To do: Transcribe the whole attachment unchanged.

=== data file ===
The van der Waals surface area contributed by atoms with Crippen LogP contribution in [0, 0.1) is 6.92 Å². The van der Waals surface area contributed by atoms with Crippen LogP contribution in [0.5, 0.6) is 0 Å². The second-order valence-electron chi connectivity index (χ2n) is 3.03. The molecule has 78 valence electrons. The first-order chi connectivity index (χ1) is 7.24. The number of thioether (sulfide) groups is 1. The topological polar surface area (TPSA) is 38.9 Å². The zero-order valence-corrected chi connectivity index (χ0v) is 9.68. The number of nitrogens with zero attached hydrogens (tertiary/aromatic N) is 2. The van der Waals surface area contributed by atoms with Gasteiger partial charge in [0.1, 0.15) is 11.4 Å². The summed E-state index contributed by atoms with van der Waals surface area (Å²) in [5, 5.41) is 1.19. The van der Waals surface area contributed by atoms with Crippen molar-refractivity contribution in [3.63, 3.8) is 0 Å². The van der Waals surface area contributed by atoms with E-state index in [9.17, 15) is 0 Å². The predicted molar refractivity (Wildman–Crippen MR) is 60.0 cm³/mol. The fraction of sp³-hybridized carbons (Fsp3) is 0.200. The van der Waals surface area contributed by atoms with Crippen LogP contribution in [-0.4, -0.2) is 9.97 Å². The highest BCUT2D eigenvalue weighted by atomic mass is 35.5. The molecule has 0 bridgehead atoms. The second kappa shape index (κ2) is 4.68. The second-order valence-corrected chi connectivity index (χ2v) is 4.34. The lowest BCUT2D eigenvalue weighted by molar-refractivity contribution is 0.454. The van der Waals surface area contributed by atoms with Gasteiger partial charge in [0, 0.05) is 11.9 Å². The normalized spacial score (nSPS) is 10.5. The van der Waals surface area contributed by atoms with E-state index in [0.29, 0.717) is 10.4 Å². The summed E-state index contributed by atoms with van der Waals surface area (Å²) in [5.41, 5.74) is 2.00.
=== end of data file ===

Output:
The van der Waals surface area contributed by atoms with Crippen LogP contribution in [0, 0.1) is 6.92 Å². The van der Waals surface area contributed by atoms with Crippen LogP contribution in [0.5, 0.6) is 0 Å². The second-order valence-electron chi connectivity index (χ2n) is 3.03. The molecule has 78 valence electrons. The first-order chi connectivity index (χ1) is 7.24. The number of thioether (sulfide) groups is 1. The topological polar surface area (TPSA) is 38.9 Å². The zero-order valence-corrected chi connectivity index (χ0v) is 9.68. The number of nitrogens with zero attached hydrogens (tertiary/aromatic N) is 2. The van der Waals surface area contributed by atoms with Gasteiger partial charge in [0.1, 0.15) is 11.4 Å². The summed E-state index contributed by atoms with van der Waals surface area (Å²) in [5, 5.41) is 1.19. The van der Waals surface area contributed by atoms with Crippen molar-refractivity contribution in [3.63, 3.8) is 0 Å². The van der Waals surface area contributed by atoms with E-state index in [9.17, 15) is 0 Å². The predicted molar refractivity (Wildman–Crippen MR) is 60.0 cm³/mol. The fraction of sp³-hybridized carbons (Fsp3) is 0.200. The van der Waals surface area contributed by atoms with Crippen LogP contribution in [-0.4, -0.2) is 9.97 Å². The highest BCUT2D eigenvalue weighted by atomic mass is 35.5. The molecule has 0 bridgehead atoms. The second kappa shape index (κ2) is 4.68. The second-order valence-corrected chi connectivity index (χ2v) is 4.34. The lowest BCUT2D eigenvalue weighted by molar-refractivity contribution is 0.454. The van der Waals surface area contributed by atoms with Gasteiger partial charge in [0, 0.05) is 11.9 Å². The normalized spacial score (nSPS) is 10.5. The van der Waals surface area contributed by atoms with E-state index in [0.29, 0.717) is 10.4 Å². The summed E-state index contributed by atoms with van der Waals surface area (Å²) in [5.41, 5.74) is 2.00.